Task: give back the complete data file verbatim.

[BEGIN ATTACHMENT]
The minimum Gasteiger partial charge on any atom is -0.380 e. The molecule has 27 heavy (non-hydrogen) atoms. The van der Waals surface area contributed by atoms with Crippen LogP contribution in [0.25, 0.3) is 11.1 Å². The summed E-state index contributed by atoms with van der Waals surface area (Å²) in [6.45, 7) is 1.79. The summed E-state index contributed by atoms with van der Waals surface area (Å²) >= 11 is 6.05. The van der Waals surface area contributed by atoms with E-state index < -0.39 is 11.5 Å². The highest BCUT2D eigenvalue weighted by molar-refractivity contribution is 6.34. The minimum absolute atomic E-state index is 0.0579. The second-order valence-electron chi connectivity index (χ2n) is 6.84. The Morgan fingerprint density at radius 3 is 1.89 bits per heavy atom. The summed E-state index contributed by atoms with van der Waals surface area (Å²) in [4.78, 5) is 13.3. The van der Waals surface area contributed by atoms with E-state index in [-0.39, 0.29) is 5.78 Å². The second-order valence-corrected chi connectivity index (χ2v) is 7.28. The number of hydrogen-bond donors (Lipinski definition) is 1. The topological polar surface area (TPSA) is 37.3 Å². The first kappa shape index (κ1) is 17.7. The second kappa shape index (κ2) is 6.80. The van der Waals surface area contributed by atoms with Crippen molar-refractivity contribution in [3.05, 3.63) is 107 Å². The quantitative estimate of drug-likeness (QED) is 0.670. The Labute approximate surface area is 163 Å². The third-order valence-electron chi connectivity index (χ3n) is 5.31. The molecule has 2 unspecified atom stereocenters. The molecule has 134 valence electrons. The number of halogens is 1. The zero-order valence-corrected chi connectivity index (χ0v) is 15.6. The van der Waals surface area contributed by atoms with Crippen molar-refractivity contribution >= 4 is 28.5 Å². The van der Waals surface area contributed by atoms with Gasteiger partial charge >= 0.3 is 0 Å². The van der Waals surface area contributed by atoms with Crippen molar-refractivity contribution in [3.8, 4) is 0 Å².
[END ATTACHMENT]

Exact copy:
The minimum Gasteiger partial charge on any atom is -0.380 e. The molecule has 27 heavy (non-hydrogen) atoms. The van der Waals surface area contributed by atoms with Crippen LogP contribution in [0.25, 0.3) is 11.1 Å². The summed E-state index contributed by atoms with van der Waals surface area (Å²) in [6.45, 7) is 1.79. The summed E-state index contributed by atoms with van der Waals surface area (Å²) >= 11 is 6.05. The van der Waals surface area contributed by atoms with E-state index < -0.39 is 11.5 Å². The highest BCUT2D eigenvalue weighted by molar-refractivity contribution is 6.34. The minimum absolute atomic E-state index is 0.0579. The second-order valence-electron chi connectivity index (χ2n) is 6.84. The Morgan fingerprint density at radius 3 is 1.89 bits per heavy atom. The summed E-state index contributed by atoms with van der Waals surface area (Å²) in [4.78, 5) is 13.3. The van der Waals surface area contributed by atoms with E-state index in [-0.39, 0.29) is 5.78 Å². The second-order valence-corrected chi connectivity index (χ2v) is 7.28. The number of hydrogen-bond donors (Lipinski definition) is 1. The topological polar surface area (TPSA) is 37.3 Å². The first kappa shape index (κ1) is 17.7. The second kappa shape index (κ2) is 6.80. The van der Waals surface area contributed by atoms with Crippen molar-refractivity contribution in [3.05, 3.63) is 107 Å². The quantitative estimate of drug-likeness (QED) is 0.670. The Labute approximate surface area is 163 Å². The third-order valence-electron chi connectivity index (χ3n) is 5.31. The molecule has 2 unspecified atom stereocenters. The molecule has 134 valence electrons. The number of halogens is 1. The zero-order valence-corrected chi connectivity index (χ0v) is 15.6. The van der Waals surface area contributed by atoms with Crippen molar-refractivity contribution >= 4 is 28.5 Å². The van der Waals surface area contributed by atoms with Gasteiger partial charge >= 0.3 is 0 Å². The van der Waals surface area contributed by atoms with Crippen molar-refractivity contribution in [3.8, 4) is 0 Å².